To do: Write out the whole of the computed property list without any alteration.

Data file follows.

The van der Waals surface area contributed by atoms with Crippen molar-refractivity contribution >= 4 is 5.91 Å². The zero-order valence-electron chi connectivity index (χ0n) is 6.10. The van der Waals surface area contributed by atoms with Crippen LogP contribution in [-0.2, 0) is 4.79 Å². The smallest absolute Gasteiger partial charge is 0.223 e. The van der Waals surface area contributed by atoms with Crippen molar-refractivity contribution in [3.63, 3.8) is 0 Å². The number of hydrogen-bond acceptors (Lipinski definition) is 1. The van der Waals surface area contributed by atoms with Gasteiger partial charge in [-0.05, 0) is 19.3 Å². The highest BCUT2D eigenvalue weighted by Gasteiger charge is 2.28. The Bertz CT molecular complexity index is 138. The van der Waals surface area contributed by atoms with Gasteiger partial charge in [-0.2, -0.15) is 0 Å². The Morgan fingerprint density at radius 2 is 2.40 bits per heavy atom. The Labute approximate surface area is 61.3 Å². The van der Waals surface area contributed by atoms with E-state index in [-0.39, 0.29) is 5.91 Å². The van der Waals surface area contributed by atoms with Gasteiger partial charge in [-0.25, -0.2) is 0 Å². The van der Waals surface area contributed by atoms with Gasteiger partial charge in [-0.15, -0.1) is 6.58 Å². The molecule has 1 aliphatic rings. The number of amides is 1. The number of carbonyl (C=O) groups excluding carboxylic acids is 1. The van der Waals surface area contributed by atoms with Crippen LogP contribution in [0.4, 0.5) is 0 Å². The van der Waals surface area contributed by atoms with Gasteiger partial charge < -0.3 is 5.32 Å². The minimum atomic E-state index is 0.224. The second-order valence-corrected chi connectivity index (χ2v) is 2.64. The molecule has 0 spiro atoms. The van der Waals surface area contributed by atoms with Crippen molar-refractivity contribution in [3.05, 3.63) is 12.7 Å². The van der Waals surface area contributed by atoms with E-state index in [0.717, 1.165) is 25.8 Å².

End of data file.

The van der Waals surface area contributed by atoms with Crippen molar-refractivity contribution >= 4 is 5.91 Å². The zero-order valence-electron chi connectivity index (χ0n) is 6.10. The van der Waals surface area contributed by atoms with Crippen LogP contribution in [-0.2, 0) is 4.79 Å². The smallest absolute Gasteiger partial charge is 0.223 e. The van der Waals surface area contributed by atoms with Crippen molar-refractivity contribution in [3.63, 3.8) is 0 Å². The number of hydrogen-bond acceptors (Lipinski definition) is 1. The van der Waals surface area contributed by atoms with Gasteiger partial charge in [-0.05, 0) is 19.3 Å². The highest BCUT2D eigenvalue weighted by Gasteiger charge is 2.28. The Bertz CT molecular complexity index is 138. The van der Waals surface area contributed by atoms with Gasteiger partial charge in [-0.2, -0.15) is 0 Å². The Morgan fingerprint density at radius 2 is 2.40 bits per heavy atom. The Labute approximate surface area is 61.3 Å². The van der Waals surface area contributed by atoms with E-state index in [-0.39, 0.29) is 5.91 Å². The van der Waals surface area contributed by atoms with Gasteiger partial charge in [-0.25, -0.2) is 0 Å². The van der Waals surface area contributed by atoms with Gasteiger partial charge in [-0.15, -0.1) is 6.58 Å². The molecule has 1 aliphatic rings. The number of amides is 1. The number of carbonyl (C=O) groups excluding carboxylic acids is 1. The van der Waals surface area contributed by atoms with Crippen LogP contribution in [0.4, 0.5) is 0 Å². The van der Waals surface area contributed by atoms with Gasteiger partial charge < -0.3 is 5.32 Å². The minimum atomic E-state index is 0.224. The second-order valence-corrected chi connectivity index (χ2v) is 2.64. The molecule has 0 spiro atoms. The van der Waals surface area contributed by atoms with Crippen molar-refractivity contribution in [3.05, 3.63) is 12.7 Å². The van der Waals surface area contributed by atoms with E-state index in [0.717, 1.165) is 25.8 Å².